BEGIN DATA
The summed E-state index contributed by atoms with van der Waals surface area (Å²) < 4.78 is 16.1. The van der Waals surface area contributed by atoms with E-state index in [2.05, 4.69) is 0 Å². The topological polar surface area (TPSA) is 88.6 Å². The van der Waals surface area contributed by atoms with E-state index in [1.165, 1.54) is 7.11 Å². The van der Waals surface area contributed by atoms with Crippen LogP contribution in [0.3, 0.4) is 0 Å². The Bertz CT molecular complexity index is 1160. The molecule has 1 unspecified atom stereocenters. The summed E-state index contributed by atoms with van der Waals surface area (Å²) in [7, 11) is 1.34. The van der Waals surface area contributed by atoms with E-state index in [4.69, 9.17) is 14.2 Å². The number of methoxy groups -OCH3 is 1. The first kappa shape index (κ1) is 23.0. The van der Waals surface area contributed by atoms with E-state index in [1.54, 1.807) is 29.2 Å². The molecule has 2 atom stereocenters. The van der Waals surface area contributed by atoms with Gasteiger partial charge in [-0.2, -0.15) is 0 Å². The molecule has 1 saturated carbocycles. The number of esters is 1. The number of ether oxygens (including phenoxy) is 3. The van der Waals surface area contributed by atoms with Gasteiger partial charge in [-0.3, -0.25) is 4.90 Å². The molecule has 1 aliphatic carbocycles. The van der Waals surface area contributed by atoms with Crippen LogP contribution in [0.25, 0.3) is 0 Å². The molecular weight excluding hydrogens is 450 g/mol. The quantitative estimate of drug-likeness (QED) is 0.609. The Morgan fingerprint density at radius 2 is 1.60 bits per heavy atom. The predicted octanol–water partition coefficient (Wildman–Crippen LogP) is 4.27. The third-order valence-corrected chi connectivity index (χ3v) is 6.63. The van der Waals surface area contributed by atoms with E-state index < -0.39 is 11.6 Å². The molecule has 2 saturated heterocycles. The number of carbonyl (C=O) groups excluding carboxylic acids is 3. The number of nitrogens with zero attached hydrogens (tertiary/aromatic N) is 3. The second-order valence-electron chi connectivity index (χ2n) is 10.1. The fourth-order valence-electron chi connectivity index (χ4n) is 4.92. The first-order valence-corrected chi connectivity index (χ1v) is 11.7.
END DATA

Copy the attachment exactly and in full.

The summed E-state index contributed by atoms with van der Waals surface area (Å²) < 4.78 is 16.1. The van der Waals surface area contributed by atoms with E-state index in [2.05, 4.69) is 0 Å². The topological polar surface area (TPSA) is 88.6 Å². The van der Waals surface area contributed by atoms with E-state index in [1.165, 1.54) is 7.11 Å². The van der Waals surface area contributed by atoms with Crippen LogP contribution in [0.3, 0.4) is 0 Å². The Bertz CT molecular complexity index is 1160. The molecule has 1 unspecified atom stereocenters. The summed E-state index contributed by atoms with van der Waals surface area (Å²) in [7, 11) is 1.34. The van der Waals surface area contributed by atoms with E-state index in [4.69, 9.17) is 14.2 Å². The number of methoxy groups -OCH3 is 1. The first kappa shape index (κ1) is 23.0. The van der Waals surface area contributed by atoms with E-state index in [1.54, 1.807) is 29.2 Å². The molecule has 2 atom stereocenters. The van der Waals surface area contributed by atoms with Gasteiger partial charge in [-0.2, -0.15) is 0 Å². The molecule has 1 saturated carbocycles. The number of esters is 1. The number of ether oxygens (including phenoxy) is 3. The van der Waals surface area contributed by atoms with Gasteiger partial charge in [-0.3, -0.25) is 4.90 Å². The molecule has 1 aliphatic carbocycles. The van der Waals surface area contributed by atoms with Crippen LogP contribution in [0.25, 0.3) is 0 Å². The molecular weight excluding hydrogens is 450 g/mol. The quantitative estimate of drug-likeness (QED) is 0.609. The Morgan fingerprint density at radius 2 is 1.60 bits per heavy atom. The predicted octanol–water partition coefficient (Wildman–Crippen LogP) is 4.27. The third-order valence-corrected chi connectivity index (χ3v) is 6.63. The van der Waals surface area contributed by atoms with E-state index < -0.39 is 11.6 Å². The molecule has 2 saturated heterocycles. The number of carbonyl (C=O) groups excluding carboxylic acids is 3. The number of nitrogens with zero attached hydrogens (tertiary/aromatic N) is 3. The second-order valence-electron chi connectivity index (χ2n) is 10.1. The fourth-order valence-electron chi connectivity index (χ4n) is 4.92. The first-order valence-corrected chi connectivity index (χ1v) is 11.7.